Can you imagine the uproar if only that number had a disability policy or only 1.7% of organisations had a policy on maternity leave? The fact is, IVF is still not viewed as ‘necessary’ and, because it sits firmly in a ‘stigmatised’ area of conversation, with no legislation to support people who are going through it, it simply does not exist and isn’t worth the effort. That is the harsh reality and the statistics clearly support this.

In addition, the results showed that 69% of people who took part in the survey said they took sick leave because of fertility treatment! There is no significant detail to show what the reasons for those sick absences were, but we know that a lot of them were not recorded as IVF and many were dishonest, with other reasons being cited; such as ‘colds’ or ‘sickness bugs’. Other people told us they were honest about their reasons for being off work, but these included baby loss and grief. The latter, under different circumstances, would be supported by policy/guidance and in the majority of cases would be met with compassion and empathy from an employer. If employees were forced to use holiday to attend appointments, they would call in sick instead, using this as an option to cover their leave – at a cost to their employer. To us this is a situation where there are no winners.

Related Article – Demystifying Infertility: Is it Celebrities’ Responsibility to Help Quash Infertility Stigma?


The Impact on Mental Health

The other fact we already knew through our other platforms, but couldn’t evidence prior to this survey, was the mental health impact of fertility treatment. Over half (55%) of those that reached out to us verified that they had sought some sort of external support to manage their mental and emotional well-being, through fertility counselling or CBT (Cognitive Behavioural Therapy). Mental health sickness was also cited as a reason for taking time off work, as this was clearly a pronounced effect of treatment on people.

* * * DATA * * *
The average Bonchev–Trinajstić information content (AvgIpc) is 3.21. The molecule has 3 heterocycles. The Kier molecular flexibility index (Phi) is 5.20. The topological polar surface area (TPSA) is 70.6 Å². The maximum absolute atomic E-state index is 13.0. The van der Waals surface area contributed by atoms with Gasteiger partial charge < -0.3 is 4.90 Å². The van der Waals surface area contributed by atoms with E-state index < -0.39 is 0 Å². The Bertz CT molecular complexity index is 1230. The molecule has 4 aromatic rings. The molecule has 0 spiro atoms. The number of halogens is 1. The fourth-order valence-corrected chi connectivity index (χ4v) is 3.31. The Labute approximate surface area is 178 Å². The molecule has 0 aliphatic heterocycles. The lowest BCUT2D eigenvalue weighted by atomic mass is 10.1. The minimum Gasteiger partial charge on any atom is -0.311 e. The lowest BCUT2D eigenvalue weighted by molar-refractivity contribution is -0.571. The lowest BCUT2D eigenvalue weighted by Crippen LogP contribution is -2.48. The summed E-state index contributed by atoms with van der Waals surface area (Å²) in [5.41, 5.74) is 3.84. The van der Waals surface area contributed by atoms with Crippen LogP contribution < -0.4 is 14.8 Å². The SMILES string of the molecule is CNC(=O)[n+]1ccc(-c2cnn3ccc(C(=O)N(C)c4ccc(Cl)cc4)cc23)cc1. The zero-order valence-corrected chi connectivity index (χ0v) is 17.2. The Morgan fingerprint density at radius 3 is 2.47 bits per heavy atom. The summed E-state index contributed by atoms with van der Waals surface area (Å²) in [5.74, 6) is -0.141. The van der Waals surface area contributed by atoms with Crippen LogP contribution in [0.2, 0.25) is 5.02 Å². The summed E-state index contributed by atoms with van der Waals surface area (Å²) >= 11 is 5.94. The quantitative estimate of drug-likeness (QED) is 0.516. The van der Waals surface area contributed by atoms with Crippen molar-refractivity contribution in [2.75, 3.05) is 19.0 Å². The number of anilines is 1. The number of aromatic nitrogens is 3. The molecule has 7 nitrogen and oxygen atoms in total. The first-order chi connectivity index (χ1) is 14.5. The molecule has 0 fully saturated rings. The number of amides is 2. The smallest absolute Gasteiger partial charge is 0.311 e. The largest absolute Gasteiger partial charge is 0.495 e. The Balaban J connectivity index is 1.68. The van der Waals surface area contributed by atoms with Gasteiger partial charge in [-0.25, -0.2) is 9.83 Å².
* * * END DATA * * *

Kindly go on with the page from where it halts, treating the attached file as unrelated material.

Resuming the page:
All of the above were so similar to Claire’s experience as she explains:“I was left educating my boss, whilst trying my best at round three of my IVF treatment and what this entailed, but was still faced with questions on how long I would be absent and why I couldn’t come back to work afterwards. We both worked in HR, yet we were both in a foggy space together. The previous two times, I hadn’t disclosed anything and used another excuse to attend appointments, feeling both vulnerable and a failure for not being able to do this the ‘normal’ way. I also had to go into work the day both attempts failed – I will never be able to describe that feeling of utter hopelessness.”

Fertility Matters at Work wants to campaign and educate people that this support is needed to empower them. All three founders are regularly speaking within the TTC (trying to conceive) community online and offline to encourage people to share both best and worst practice. In January 2021 we will be sharing more of our plans to support employers and employees further, with a big emphasis on education around how to have these conversations in the workplace and how to ensure people feel supported.

Click here to sign up to the ‘Fertility Matters at Work’ newsletter to make sure you don’t miss their announcements for ways your company can get involved.

Related Article – IVF Blog: How Inspirational Quotes for (In)Fertility Can Motivate You